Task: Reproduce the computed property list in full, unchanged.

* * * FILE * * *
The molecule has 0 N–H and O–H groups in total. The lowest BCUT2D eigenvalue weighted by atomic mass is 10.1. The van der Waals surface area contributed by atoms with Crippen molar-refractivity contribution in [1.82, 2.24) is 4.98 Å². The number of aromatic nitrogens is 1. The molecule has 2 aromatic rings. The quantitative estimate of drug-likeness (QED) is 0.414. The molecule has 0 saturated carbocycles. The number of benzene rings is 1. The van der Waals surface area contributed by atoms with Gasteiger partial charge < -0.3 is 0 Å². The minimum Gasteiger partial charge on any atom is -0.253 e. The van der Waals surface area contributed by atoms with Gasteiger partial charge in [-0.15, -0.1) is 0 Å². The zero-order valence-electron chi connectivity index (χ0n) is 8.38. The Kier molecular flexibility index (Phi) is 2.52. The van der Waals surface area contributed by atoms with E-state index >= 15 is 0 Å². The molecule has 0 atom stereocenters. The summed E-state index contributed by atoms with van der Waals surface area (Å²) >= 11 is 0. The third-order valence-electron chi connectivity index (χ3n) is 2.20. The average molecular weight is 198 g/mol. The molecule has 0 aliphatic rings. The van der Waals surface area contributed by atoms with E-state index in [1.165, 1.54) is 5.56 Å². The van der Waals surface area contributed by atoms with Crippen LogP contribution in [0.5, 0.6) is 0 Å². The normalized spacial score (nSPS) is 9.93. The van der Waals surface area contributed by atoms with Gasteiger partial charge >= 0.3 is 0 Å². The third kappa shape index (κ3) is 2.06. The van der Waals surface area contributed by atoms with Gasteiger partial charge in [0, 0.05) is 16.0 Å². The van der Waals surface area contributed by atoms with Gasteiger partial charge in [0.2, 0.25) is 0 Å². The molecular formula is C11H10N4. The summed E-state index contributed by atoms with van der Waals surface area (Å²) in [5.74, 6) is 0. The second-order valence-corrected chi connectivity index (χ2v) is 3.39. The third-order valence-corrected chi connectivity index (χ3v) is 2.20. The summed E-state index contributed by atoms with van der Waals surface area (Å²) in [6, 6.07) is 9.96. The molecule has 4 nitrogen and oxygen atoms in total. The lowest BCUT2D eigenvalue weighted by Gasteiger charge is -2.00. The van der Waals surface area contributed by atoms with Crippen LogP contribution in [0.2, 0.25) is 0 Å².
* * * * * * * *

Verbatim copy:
The molecule has 0 N–H and O–H groups in total. The lowest BCUT2D eigenvalue weighted by atomic mass is 10.1. The van der Waals surface area contributed by atoms with Crippen molar-refractivity contribution in [1.82, 2.24) is 4.98 Å². The number of aromatic nitrogens is 1. The molecule has 2 aromatic rings. The quantitative estimate of drug-likeness (QED) is 0.414. The molecule has 0 saturated carbocycles. The number of benzene rings is 1. The van der Waals surface area contributed by atoms with Gasteiger partial charge < -0.3 is 0 Å². The minimum Gasteiger partial charge on any atom is -0.253 e. The van der Waals surface area contributed by atoms with Gasteiger partial charge in [-0.15, -0.1) is 0 Å². The zero-order valence-electron chi connectivity index (χ0n) is 8.38. The Kier molecular flexibility index (Phi) is 2.52. The van der Waals surface area contributed by atoms with E-state index >= 15 is 0 Å². The molecule has 0 atom stereocenters. The summed E-state index contributed by atoms with van der Waals surface area (Å²) >= 11 is 0. The third-order valence-electron chi connectivity index (χ3n) is 2.20. The average molecular weight is 198 g/mol. The molecule has 0 aliphatic rings. The van der Waals surface area contributed by atoms with E-state index in [1.165, 1.54) is 5.56 Å². The van der Waals surface area contributed by atoms with Crippen LogP contribution in [0.5, 0.6) is 0 Å². The normalized spacial score (nSPS) is 9.93. The van der Waals surface area contributed by atoms with Gasteiger partial charge >= 0.3 is 0 Å². The third kappa shape index (κ3) is 2.06. The van der Waals surface area contributed by atoms with Gasteiger partial charge in [0, 0.05) is 16.0 Å². The van der Waals surface area contributed by atoms with Gasteiger partial charge in [0.2, 0.25) is 0 Å². The molecular formula is C11H10N4. The summed E-state index contributed by atoms with van der Waals surface area (Å²) in [5.74, 6) is 0. The second-order valence-corrected chi connectivity index (χ2v) is 3.39. The third-order valence-corrected chi connectivity index (χ3v) is 2.20. The summed E-state index contributed by atoms with van der Waals surface area (Å²) in [6, 6.07) is 9.96. The molecule has 4 nitrogen and oxygen atoms in total. The lowest BCUT2D eigenvalue weighted by Gasteiger charge is -2.00. The van der Waals surface area contributed by atoms with Crippen LogP contribution in [0.2, 0.25) is 0 Å².